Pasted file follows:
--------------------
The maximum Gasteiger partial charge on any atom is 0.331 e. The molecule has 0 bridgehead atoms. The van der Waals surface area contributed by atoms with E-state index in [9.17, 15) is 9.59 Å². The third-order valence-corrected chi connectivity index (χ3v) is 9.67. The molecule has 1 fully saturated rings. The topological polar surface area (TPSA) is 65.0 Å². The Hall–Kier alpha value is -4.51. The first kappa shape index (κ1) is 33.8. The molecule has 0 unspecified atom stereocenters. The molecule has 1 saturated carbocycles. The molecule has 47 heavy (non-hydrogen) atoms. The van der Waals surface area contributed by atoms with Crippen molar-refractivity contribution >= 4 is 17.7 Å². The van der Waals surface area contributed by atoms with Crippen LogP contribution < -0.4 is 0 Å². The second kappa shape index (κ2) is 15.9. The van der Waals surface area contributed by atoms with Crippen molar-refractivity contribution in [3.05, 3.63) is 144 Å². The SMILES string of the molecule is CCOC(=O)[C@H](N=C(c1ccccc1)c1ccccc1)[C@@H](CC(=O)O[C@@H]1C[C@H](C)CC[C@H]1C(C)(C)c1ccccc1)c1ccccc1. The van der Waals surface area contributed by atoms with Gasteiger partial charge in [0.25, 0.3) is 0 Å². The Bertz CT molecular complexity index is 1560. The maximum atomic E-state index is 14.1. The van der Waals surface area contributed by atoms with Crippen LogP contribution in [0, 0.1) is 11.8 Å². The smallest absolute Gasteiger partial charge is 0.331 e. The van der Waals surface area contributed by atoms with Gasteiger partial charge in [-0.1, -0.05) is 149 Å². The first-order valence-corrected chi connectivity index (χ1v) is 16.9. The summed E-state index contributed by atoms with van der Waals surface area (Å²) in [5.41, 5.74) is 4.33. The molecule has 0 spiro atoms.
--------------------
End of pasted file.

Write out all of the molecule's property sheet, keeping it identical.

The maximum Gasteiger partial charge on any atom is 0.331 e. The molecule has 0 bridgehead atoms. The van der Waals surface area contributed by atoms with E-state index in [9.17, 15) is 9.59 Å². The third-order valence-corrected chi connectivity index (χ3v) is 9.67. The molecule has 1 fully saturated rings. The topological polar surface area (TPSA) is 65.0 Å². The Hall–Kier alpha value is -4.51. The first kappa shape index (κ1) is 33.8. The molecule has 0 unspecified atom stereocenters. The molecule has 1 saturated carbocycles. The molecule has 47 heavy (non-hydrogen) atoms. The van der Waals surface area contributed by atoms with Crippen molar-refractivity contribution >= 4 is 17.7 Å². The van der Waals surface area contributed by atoms with Crippen LogP contribution < -0.4 is 0 Å². The second kappa shape index (κ2) is 15.9. The van der Waals surface area contributed by atoms with Crippen molar-refractivity contribution in [3.05, 3.63) is 144 Å². The SMILES string of the molecule is CCOC(=O)[C@H](N=C(c1ccccc1)c1ccccc1)[C@@H](CC(=O)O[C@@H]1C[C@H](C)CC[C@H]1C(C)(C)c1ccccc1)c1ccccc1. The van der Waals surface area contributed by atoms with Gasteiger partial charge in [0.25, 0.3) is 0 Å². The Bertz CT molecular complexity index is 1560. The maximum atomic E-state index is 14.1. The van der Waals surface area contributed by atoms with Crippen LogP contribution in [0, 0.1) is 11.8 Å². The smallest absolute Gasteiger partial charge is 0.331 e. The van der Waals surface area contributed by atoms with Gasteiger partial charge in [-0.1, -0.05) is 149 Å². The first-order valence-corrected chi connectivity index (χ1v) is 16.9. The summed E-state index contributed by atoms with van der Waals surface area (Å²) in [5.41, 5.74) is 4.33. The molecule has 0 spiro atoms.